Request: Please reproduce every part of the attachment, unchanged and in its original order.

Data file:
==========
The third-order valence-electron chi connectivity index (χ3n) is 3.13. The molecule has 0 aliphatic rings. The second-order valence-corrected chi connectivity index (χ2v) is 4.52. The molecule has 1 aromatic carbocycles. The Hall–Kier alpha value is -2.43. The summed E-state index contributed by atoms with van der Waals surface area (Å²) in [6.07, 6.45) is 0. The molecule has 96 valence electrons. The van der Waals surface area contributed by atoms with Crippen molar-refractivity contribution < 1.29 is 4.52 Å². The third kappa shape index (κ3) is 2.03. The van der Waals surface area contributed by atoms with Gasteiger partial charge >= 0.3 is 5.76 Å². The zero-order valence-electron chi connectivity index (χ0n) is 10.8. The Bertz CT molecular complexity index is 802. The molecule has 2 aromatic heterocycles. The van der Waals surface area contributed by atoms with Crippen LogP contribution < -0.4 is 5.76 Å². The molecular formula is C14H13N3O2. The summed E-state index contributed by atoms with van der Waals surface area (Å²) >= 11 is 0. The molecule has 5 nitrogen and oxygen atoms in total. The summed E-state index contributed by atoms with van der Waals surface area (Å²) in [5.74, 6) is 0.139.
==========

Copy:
The third-order valence-electron chi connectivity index (χ3n) is 3.13. The molecule has 0 aliphatic rings. The second-order valence-corrected chi connectivity index (χ2v) is 4.52. The molecule has 1 aromatic carbocycles. The Hall–Kier alpha value is -2.43. The summed E-state index contributed by atoms with van der Waals surface area (Å²) in [6.07, 6.45) is 0. The molecule has 96 valence electrons. The van der Waals surface area contributed by atoms with Crippen molar-refractivity contribution < 1.29 is 4.52 Å². The third kappa shape index (κ3) is 2.03. The van der Waals surface area contributed by atoms with Gasteiger partial charge >= 0.3 is 5.76 Å². The zero-order valence-electron chi connectivity index (χ0n) is 10.8. The Bertz CT molecular complexity index is 802. The molecule has 2 aromatic heterocycles. The van der Waals surface area contributed by atoms with Crippen LogP contribution < -0.4 is 5.76 Å². The molecular formula is C14H13N3O2. The summed E-state index contributed by atoms with van der Waals surface area (Å²) >= 11 is 0. The molecule has 5 nitrogen and oxygen atoms in total. The summed E-state index contributed by atoms with van der Waals surface area (Å²) in [5.74, 6) is 0.139.